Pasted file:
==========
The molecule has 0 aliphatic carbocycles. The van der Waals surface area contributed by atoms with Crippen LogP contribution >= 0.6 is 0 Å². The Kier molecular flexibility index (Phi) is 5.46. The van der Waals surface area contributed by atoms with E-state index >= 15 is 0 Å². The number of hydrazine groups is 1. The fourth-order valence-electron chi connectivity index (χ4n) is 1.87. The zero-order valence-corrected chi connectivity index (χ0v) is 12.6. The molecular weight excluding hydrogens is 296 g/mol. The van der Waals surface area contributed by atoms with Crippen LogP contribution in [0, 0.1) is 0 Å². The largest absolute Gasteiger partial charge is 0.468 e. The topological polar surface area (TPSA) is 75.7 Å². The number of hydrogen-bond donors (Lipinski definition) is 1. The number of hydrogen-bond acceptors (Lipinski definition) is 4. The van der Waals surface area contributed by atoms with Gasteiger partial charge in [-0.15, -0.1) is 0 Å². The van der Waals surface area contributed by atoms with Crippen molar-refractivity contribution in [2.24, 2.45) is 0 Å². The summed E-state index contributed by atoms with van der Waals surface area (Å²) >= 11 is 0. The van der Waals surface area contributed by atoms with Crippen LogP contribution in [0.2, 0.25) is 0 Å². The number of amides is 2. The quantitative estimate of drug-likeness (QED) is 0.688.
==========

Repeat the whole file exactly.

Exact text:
The molecule has 0 aliphatic carbocycles. The van der Waals surface area contributed by atoms with Crippen LogP contribution >= 0.6 is 0 Å². The Kier molecular flexibility index (Phi) is 5.46. The van der Waals surface area contributed by atoms with E-state index >= 15 is 0 Å². The number of hydrazine groups is 1. The fourth-order valence-electron chi connectivity index (χ4n) is 1.87. The zero-order valence-corrected chi connectivity index (χ0v) is 12.6. The molecular weight excluding hydrogens is 296 g/mol. The van der Waals surface area contributed by atoms with Crippen LogP contribution in [0, 0.1) is 0 Å². The largest absolute Gasteiger partial charge is 0.468 e. The topological polar surface area (TPSA) is 75.7 Å². The number of hydrogen-bond donors (Lipinski definition) is 1. The number of hydrogen-bond acceptors (Lipinski definition) is 4. The van der Waals surface area contributed by atoms with Gasteiger partial charge in [-0.15, -0.1) is 0 Å². The van der Waals surface area contributed by atoms with Crippen molar-refractivity contribution in [2.24, 2.45) is 0 Å². The summed E-state index contributed by atoms with van der Waals surface area (Å²) >= 11 is 0. The van der Waals surface area contributed by atoms with Crippen LogP contribution in [0.2, 0.25) is 0 Å². The number of amides is 2. The quantitative estimate of drug-likeness (QED) is 0.688.